"This is ultimately a book about renewal, how things that are divided and alienated can find new wholeness. Our society suffers from a crisis of connection, a crisis of solidarity. We live in a culture of hyper-individualism. There is always a tension between self and society, between the individual and the group. Over the past sixty years we have swung too far toward the self. The only way out to rebalance, to build a culture that steers people toward relation, community, and commitment — the things we most deeply yearn for, yet undermine with our hyper-individualistic way of life."

So writes David Brooks in the introduction to this follow-up to his bestseller The Road to Character. The New York Times columnist and television commentator is inspired by people "who seem to glow with an inner light." What animates this joy?

"They are kind, tranquil, delighted by small pleasures, and grateful for the large ones. These people are not perfect. They get exhausted and stressed. They make errors in judgment. But they live for others, and not for themselves. They've made unshakable commitments to family, a cause, a community or a faith."

They have, Brooks explains further, moved from the first mountain of self-interest, where they sought success, social standing, and personal happiness, to the second mountain of other-centeredness, where they seek relationships, interdependency, service, and moral commitment. In this book, he examines that journey, which we would describe as a deeply spiritual one.

The first mountain has been playing out its "moral ecology" for 50 years based on the assumptions of the buffered self, the Hidden Oracle within, the privatization of meaning, the dream of total freedom, and the centrality of accomplishment. Americans in this place affirm a kind of strident egotism and are skeptical of generosity and the helper's high of serving others. Other evidence of the dominance of the first mountain include consumerism, the therapeutic mindset, an epidemic of addiction, and the preference for technology over intimacy. In a culture enamored of "I'm Free to Be Myself" there is rampant personal isolation, lack of connections, and faltering communities.

Those on the second mountain are characterized by the relinquishment of the ego self and the emergence of the heart and soul. For them, a life well-lived is propelled by commitments which give us our identity, a sense of purpose, and a higher level of freedom, while building our moral character. Moral formation, Brooks notes, is "relational":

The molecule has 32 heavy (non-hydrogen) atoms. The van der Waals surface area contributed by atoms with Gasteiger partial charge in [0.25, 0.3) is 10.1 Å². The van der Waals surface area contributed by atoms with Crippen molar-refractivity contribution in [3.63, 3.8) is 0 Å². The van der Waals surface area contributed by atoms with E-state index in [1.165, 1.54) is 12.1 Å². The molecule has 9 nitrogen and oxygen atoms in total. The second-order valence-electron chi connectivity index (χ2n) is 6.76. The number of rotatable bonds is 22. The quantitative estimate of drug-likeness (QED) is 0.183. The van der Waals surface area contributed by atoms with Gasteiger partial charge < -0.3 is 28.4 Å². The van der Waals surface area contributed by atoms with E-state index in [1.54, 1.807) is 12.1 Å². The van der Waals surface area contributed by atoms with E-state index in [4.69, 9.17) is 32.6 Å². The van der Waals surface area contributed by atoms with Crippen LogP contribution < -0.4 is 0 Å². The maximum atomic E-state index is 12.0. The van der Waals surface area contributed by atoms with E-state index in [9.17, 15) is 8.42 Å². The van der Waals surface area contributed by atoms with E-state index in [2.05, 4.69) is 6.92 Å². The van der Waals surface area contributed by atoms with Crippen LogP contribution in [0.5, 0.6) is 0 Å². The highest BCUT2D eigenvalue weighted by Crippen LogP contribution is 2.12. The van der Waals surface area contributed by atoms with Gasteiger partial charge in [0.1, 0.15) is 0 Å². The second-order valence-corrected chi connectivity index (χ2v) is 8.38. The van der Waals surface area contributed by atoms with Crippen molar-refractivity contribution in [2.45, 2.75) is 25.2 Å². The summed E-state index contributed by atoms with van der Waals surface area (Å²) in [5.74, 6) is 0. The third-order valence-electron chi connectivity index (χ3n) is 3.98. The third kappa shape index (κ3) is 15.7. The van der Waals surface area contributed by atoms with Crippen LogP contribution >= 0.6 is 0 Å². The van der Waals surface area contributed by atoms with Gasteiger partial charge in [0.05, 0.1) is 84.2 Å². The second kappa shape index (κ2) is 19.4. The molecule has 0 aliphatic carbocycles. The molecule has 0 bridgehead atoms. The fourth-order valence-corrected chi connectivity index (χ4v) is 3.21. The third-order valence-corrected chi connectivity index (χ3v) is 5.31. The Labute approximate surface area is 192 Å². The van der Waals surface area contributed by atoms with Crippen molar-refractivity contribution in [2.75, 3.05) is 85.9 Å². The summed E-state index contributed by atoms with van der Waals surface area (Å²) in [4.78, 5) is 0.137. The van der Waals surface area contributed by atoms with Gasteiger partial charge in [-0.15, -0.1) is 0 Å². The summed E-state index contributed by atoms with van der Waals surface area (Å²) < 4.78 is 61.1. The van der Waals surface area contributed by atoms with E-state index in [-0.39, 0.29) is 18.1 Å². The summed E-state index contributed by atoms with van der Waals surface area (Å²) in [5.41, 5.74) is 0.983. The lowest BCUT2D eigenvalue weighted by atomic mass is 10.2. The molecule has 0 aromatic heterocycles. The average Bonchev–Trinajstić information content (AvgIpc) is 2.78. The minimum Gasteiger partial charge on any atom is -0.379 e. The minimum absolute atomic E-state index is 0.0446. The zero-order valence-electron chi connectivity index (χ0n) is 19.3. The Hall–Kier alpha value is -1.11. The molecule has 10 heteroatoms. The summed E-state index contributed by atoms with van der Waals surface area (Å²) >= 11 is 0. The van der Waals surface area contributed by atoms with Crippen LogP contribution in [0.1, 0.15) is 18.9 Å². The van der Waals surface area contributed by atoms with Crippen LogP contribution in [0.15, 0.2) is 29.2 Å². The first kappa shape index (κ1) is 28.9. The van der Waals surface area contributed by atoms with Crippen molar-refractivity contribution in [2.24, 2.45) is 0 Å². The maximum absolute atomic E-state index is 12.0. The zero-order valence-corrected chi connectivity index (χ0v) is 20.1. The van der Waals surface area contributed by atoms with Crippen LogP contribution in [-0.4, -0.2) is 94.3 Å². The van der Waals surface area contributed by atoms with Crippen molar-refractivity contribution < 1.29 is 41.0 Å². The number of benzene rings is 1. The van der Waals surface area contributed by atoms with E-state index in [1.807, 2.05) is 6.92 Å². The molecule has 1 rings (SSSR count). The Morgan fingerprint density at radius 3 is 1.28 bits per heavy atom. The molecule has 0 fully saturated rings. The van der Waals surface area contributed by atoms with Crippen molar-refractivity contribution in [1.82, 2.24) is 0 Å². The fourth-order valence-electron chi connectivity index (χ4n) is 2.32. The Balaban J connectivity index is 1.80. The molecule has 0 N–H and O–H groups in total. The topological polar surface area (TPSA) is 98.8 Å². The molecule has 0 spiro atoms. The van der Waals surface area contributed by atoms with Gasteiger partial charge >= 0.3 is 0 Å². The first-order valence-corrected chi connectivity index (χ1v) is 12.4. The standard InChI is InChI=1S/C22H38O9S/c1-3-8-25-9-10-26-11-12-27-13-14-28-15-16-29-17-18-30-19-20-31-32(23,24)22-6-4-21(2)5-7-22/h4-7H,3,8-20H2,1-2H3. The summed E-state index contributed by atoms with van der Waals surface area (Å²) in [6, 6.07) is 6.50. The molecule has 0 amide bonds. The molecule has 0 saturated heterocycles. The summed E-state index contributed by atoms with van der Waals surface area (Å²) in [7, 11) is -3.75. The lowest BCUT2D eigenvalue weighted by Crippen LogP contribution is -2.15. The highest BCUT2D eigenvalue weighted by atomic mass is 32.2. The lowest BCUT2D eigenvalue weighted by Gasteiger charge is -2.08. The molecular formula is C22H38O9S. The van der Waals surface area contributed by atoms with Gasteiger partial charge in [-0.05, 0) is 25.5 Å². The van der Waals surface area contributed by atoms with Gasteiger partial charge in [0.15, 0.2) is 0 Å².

"Character is not something you build sitting in a room thinking about the difference between right and wrong and about your own willpower. Character emerges from our commitments. If you want to inculcate character in someone else, teach them how to form commitments — temporary ones in childhood, provisional ones in youth, permanent ones in adulthood. Commitments are the school for moral formation."

The last sections of this remarkable and inspiring book give equal energy to both personal transformation and societal transformation. Brooks gives examples of pioneering souls and organizations who are hard at work making America a better and more soulful place. He also does a fine job explaining the four commitments: vocation, marriage and family, philosophy and faith, and community.

We were very pleased to see the emphasis on "relationalism" as a way of life and the central task of any moral theology. Years ago in our magazine Values & Visions, we wrote:

"Relationships are the spiritual web of our lives. The crucial strands are family, intimate relationships, marriage, friends, community, nature, place, and the wider world. The quality of our spiritual lives is measured by these essential bonds.

"Relationships are the arena in which we exercise our values and express our visions. They enrich our lives with intimacy, purpose, healing, and wholeness. As we explore our relationships and feelings that come with them, we discover they are hitched to everything else in the world. Although terrible and divisive forces may eat away at our relationships, the spiritual web can never be destroyed. The Spirit sustains us as we patch and reweave the web again and again."

Brooks concludes The Second Mountain with "The Relationist Manifesto." It's a brilliant summary of a deeply moral and spiritual way of life that on both an individual and a community level can reweave our tattered world. "Being human is an accomplishment, like playing an instrument," Michael Ignatieff once observed. "It takes practice." In this toolkit of ideas, goals, and aspirations, David Brooks gives us much to practice and, most importantly, he cheers us on with a joyful enthusiasm.